Or, to take an example from the beginning of human life, consider a question that might arise in a neonatal intensive care unit: What medical interventions are appropriate to save the life of a critically ill premature infant who is likely to survive, if at all, only with severe mental defects? One possible answer is that, because human dignity rests on our higher mental capacities, it is wrong to bring a person into the world burdened with a devastating lifelong mental incapacity. Another answer might be that every reasonable measure should be taken, because the equal dignity of all human life forbids us to declare some lives “not worth living.” Yet a third answer might be that, out of respect for their dignity and autonomy, the parents must be left free to resolve this moral dilemma for themselves.
Or, again, consider an example of biomedical “enhancement” examined in the fifth chapter of Beyond Therapy:3 If science were to develop memory-blunting drugs that could free us from the emotional burdens of intrusive and painful memories, would it be ethically permissible to give such drugs freely to people who have suffered grievous disappointments or witnessed horrifying events? One answer might be that such an invention, with its promise of liberating miserable people from the emotional tyranny of past misfortunes, ought to be embraced as an unqualified enhancement to human freedom, autonomy, and dignity. But another answer might be that human integrity and dignity require of us that we confront our painful memories and learn to deal with them (if possible) and not just “flush” them away by taking a pill. A third answer would be that this decision is properly left to the individual, whose dignity and autonomy entail the right of voluntary, informed consent.
In each of these examples, a variety of strong convictions can be derived from powerful but conflicting intuitions about what human dignity demands of us. Little wonder, then, that some bioethicists are inclined to wash their hands of “dignity” entirely, in favor of clearer and less ambiguous ethical concepts.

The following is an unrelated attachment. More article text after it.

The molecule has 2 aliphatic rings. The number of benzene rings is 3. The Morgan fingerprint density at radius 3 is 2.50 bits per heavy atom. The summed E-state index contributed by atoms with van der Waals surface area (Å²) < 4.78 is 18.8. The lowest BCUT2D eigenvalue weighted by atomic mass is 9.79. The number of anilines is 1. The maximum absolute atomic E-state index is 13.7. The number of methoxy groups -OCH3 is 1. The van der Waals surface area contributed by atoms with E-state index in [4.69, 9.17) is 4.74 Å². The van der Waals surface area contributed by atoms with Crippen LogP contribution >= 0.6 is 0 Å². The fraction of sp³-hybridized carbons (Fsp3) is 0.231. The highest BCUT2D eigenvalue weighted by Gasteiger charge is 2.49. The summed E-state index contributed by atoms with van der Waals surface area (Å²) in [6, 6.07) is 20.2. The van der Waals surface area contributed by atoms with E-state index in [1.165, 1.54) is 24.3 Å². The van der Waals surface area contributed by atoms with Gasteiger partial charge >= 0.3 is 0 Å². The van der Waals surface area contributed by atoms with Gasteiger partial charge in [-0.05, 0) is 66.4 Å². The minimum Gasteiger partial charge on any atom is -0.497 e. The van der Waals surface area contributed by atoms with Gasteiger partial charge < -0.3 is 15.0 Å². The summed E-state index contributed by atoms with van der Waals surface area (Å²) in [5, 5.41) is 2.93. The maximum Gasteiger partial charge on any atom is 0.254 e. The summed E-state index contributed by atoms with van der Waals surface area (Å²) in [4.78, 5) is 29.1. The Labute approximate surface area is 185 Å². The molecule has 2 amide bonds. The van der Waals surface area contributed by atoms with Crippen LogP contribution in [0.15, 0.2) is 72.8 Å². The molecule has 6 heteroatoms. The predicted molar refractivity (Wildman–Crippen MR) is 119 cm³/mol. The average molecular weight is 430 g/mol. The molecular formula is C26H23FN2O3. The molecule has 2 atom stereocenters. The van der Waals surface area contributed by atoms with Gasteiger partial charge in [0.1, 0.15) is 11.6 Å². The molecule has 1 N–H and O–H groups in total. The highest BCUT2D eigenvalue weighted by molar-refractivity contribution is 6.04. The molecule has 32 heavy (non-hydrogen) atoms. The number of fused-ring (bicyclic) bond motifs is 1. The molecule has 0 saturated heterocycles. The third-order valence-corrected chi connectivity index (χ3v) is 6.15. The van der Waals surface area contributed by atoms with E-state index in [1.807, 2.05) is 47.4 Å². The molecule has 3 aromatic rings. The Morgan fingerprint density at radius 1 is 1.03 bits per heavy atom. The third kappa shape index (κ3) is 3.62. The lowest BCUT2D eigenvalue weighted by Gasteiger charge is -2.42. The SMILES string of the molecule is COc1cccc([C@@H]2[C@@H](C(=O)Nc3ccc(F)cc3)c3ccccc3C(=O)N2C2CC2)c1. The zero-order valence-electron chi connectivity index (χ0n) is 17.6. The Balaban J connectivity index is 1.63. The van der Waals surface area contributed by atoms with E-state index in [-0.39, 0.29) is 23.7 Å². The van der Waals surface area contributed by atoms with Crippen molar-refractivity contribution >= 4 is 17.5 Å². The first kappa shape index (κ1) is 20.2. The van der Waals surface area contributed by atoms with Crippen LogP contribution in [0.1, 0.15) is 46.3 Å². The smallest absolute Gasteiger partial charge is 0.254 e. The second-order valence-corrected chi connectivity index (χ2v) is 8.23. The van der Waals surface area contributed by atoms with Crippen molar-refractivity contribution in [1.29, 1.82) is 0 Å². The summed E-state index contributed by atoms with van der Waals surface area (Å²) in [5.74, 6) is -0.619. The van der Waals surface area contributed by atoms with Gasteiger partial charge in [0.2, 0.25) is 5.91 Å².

[References for this section of the Working Paper:
1. Ruth Macklin, “Dignity is a useless concept,” BMJ 327: 1419-1420, 2003. Dieter Birnbacher, another skeptic on the usefulness of human dignity as a bioethical concept, observes that there is a “nearly worldwide consensus that reproductive cloning is incompatible with human dignity and should be prohibited by law.” See his “Human cloning and human dignity,” Reproductive BioMedicine Online 10(Suppl. 1): 50-55, 2005.
2. The President’s Council on Bioethics, Taking Care: Ethical Caregiving in Our Aging Society, Washington, D.C.: Government Printing Office, 2005, chapter 4, pp. 154 ff.
3. The President’s Council on Bioethics, Beyond Therapy: Biotechnology and the Pursuit of Happiness, Washington, D.C.: Government Printing Office, 2003, chapter 5, pp. 214 ff.]
I plan to present this paper in piecemeal segments so that we can cone down on the information presented to us. Looking at the conflicting examples suggested in the paper, I wonder how my visitors might accept one view but reject the other. Would anyone want to comment on which view of the examples given above the visitor accepts and why? ..Maurice.